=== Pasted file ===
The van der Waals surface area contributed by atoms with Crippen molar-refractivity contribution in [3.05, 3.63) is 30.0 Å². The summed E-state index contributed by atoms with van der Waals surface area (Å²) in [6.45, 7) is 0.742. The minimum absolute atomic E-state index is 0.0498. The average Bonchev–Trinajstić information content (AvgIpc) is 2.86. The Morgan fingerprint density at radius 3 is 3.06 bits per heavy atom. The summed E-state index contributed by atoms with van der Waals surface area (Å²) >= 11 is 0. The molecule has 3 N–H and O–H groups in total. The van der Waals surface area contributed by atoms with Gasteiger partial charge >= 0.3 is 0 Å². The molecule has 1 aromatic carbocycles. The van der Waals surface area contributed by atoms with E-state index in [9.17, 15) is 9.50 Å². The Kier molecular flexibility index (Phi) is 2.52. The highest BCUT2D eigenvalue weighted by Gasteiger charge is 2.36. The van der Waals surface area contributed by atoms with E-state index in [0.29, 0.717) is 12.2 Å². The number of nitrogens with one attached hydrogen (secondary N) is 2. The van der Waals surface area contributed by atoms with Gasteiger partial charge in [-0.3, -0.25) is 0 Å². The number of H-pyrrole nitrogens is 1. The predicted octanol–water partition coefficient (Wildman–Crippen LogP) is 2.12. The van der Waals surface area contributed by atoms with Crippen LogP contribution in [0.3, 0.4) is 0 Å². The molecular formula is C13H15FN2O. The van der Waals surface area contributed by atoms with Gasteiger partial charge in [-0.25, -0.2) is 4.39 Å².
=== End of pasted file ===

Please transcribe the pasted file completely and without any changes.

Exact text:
The van der Waals surface area contributed by atoms with Crippen molar-refractivity contribution in [3.05, 3.63) is 30.0 Å². The summed E-state index contributed by atoms with van der Waals surface area (Å²) in [6.45, 7) is 0.742. The minimum absolute atomic E-state index is 0.0498. The average Bonchev–Trinajstić information content (AvgIpc) is 2.86. The Morgan fingerprint density at radius 3 is 3.06 bits per heavy atom. The summed E-state index contributed by atoms with van der Waals surface area (Å²) >= 11 is 0. The molecule has 3 N–H and O–H groups in total. The van der Waals surface area contributed by atoms with Gasteiger partial charge >= 0.3 is 0 Å². The molecule has 1 aromatic carbocycles. The van der Waals surface area contributed by atoms with E-state index in [9.17, 15) is 9.50 Å². The Kier molecular flexibility index (Phi) is 2.52. The highest BCUT2D eigenvalue weighted by Gasteiger charge is 2.36. The van der Waals surface area contributed by atoms with E-state index in [0.29, 0.717) is 12.2 Å². The number of nitrogens with one attached hydrogen (secondary N) is 2. The van der Waals surface area contributed by atoms with Gasteiger partial charge in [-0.3, -0.25) is 0 Å². The number of H-pyrrole nitrogens is 1. The predicted octanol–water partition coefficient (Wildman–Crippen LogP) is 2.12. The van der Waals surface area contributed by atoms with Crippen LogP contribution in [0.3, 0.4) is 0 Å². The molecular formula is C13H15FN2O. The van der Waals surface area contributed by atoms with Gasteiger partial charge in [-0.25, -0.2) is 4.39 Å².